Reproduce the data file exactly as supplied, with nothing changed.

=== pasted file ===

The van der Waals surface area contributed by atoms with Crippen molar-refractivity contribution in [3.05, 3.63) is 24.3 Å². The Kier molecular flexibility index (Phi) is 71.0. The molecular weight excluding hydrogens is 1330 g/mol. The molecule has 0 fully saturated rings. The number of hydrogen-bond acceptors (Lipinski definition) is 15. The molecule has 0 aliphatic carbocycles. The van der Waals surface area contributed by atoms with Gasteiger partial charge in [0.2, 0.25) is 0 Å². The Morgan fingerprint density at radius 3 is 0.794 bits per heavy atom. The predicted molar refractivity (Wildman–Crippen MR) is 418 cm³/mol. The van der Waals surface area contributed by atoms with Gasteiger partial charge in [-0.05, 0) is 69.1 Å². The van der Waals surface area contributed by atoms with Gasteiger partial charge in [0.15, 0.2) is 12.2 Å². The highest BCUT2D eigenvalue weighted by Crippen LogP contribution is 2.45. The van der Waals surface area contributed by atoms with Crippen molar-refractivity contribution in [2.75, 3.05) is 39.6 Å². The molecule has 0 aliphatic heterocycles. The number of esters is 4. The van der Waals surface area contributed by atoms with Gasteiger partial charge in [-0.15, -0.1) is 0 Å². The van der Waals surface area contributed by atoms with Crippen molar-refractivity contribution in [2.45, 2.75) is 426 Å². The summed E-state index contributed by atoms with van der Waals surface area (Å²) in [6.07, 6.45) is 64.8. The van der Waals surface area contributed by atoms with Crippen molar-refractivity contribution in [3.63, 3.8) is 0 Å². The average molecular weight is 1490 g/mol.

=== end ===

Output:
The van der Waals surface area contributed by atoms with Crippen molar-refractivity contribution in [3.05, 3.63) is 24.3 Å². The Kier molecular flexibility index (Phi) is 71.0. The molecular weight excluding hydrogens is 1330 g/mol. The molecule has 0 fully saturated rings. The number of hydrogen-bond acceptors (Lipinski definition) is 15. The molecule has 0 aliphatic carbocycles. The van der Waals surface area contributed by atoms with Gasteiger partial charge in [0.2, 0.25) is 0 Å². The Morgan fingerprint density at radius 3 is 0.794 bits per heavy atom. The predicted molar refractivity (Wildman–Crippen MR) is 418 cm³/mol. The van der Waals surface area contributed by atoms with Gasteiger partial charge in [-0.05, 0) is 69.1 Å². The van der Waals surface area contributed by atoms with Gasteiger partial charge in [0.15, 0.2) is 12.2 Å². The highest BCUT2D eigenvalue weighted by Crippen LogP contribution is 2.45. The van der Waals surface area contributed by atoms with Crippen molar-refractivity contribution in [2.75, 3.05) is 39.6 Å². The molecule has 0 aliphatic heterocycles. The number of esters is 4. The van der Waals surface area contributed by atoms with Gasteiger partial charge in [-0.15, -0.1) is 0 Å². The van der Waals surface area contributed by atoms with Crippen molar-refractivity contribution in [2.45, 2.75) is 426 Å². The summed E-state index contributed by atoms with van der Waals surface area (Å²) in [6.07, 6.45) is 64.8. The van der Waals surface area contributed by atoms with Crippen molar-refractivity contribution in [3.63, 3.8) is 0 Å². The average molecular weight is 1490 g/mol.